materially changes

Rec.132-134; Art.63, 64(2)

DPAs across all Member States are required to co‑operate with each other and with the EDPB and the Commission, to ensure consistent application of the GDPR.


The GDPR provides for mandatory cooperation between national DPAs and provides that cases considered to have an impact in more than one Member State may be referred to the EDPB. This should help to ensure that organisations face more consistent compliance requirements across the EU.


Opinion of the EDPB

Even if the applicable national data protection laws set similar standards across all Member States, enforcement requirements, attitudes, and standards may vary from Member State to Member State. Ensuring similar enforcement standards is a core issue for EU data protection law.



The Directive does not provide for DPAs to submit their decisions to a central authority.

materially changes

Rec.136; Art.64

DPAs must submit a draft to the EDPB before taking any of the following measures:

The EDPB may examine each such measure and issue an opinion where the matter in question affects multiple Member States. The relevant DPA must take "utmost account" of the EDPB's opinion in proceeding with its decision.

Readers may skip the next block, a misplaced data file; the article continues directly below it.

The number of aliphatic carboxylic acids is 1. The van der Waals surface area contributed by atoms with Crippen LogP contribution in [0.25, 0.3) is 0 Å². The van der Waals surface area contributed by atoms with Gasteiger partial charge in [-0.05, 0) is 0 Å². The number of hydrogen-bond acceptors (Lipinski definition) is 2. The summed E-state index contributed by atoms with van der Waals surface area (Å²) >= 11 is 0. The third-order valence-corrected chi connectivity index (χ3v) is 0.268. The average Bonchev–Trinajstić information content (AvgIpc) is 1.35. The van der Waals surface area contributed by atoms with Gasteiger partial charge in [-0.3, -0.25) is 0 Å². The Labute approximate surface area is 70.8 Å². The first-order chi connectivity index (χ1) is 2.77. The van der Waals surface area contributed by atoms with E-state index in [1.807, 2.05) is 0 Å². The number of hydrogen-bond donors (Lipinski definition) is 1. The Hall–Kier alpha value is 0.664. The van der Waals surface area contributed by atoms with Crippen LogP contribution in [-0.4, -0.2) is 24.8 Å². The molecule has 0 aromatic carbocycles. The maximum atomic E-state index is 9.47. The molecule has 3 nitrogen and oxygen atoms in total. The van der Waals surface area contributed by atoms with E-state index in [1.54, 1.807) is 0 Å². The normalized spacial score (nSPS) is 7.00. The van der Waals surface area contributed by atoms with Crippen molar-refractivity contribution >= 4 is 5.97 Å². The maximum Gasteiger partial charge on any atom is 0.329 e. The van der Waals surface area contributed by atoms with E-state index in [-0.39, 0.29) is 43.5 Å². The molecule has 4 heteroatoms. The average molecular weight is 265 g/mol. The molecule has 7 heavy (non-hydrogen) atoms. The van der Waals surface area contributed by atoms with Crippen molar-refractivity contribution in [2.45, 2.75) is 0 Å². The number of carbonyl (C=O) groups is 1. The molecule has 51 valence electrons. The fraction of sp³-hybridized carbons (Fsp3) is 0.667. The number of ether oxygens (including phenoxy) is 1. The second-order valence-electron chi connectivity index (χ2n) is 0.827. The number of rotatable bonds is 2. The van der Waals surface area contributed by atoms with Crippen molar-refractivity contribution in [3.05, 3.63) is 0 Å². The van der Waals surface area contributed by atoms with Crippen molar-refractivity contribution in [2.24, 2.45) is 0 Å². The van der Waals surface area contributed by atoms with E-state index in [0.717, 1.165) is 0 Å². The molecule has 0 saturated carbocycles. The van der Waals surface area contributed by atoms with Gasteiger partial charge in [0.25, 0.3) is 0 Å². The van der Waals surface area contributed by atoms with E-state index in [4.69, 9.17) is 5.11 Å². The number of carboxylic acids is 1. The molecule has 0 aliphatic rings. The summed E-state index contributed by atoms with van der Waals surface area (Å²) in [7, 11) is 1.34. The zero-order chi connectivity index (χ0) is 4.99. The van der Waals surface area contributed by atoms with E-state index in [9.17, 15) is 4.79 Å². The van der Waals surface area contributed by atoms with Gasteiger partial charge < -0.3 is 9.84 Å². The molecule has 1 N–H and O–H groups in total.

DPAs are required to submit to the EDPB decisions that are likely to affect data subjects or organisations in multiple Member States. In theory, this will ensure that DPAs take decisions in a manner that is consistent with the approach that the other affected DPAs would take on the same issues, resulting in a more consistent application of the law across the EU.



Involving the EDPB as a new step in the decision-making process may result in additional delays.


Dispute resolution by the EDPB

Where DPAs disagree with one another there is a risk of inconsistent application of data protection law across the EU. Allowing a central authority to make binding decisions reduces this risk.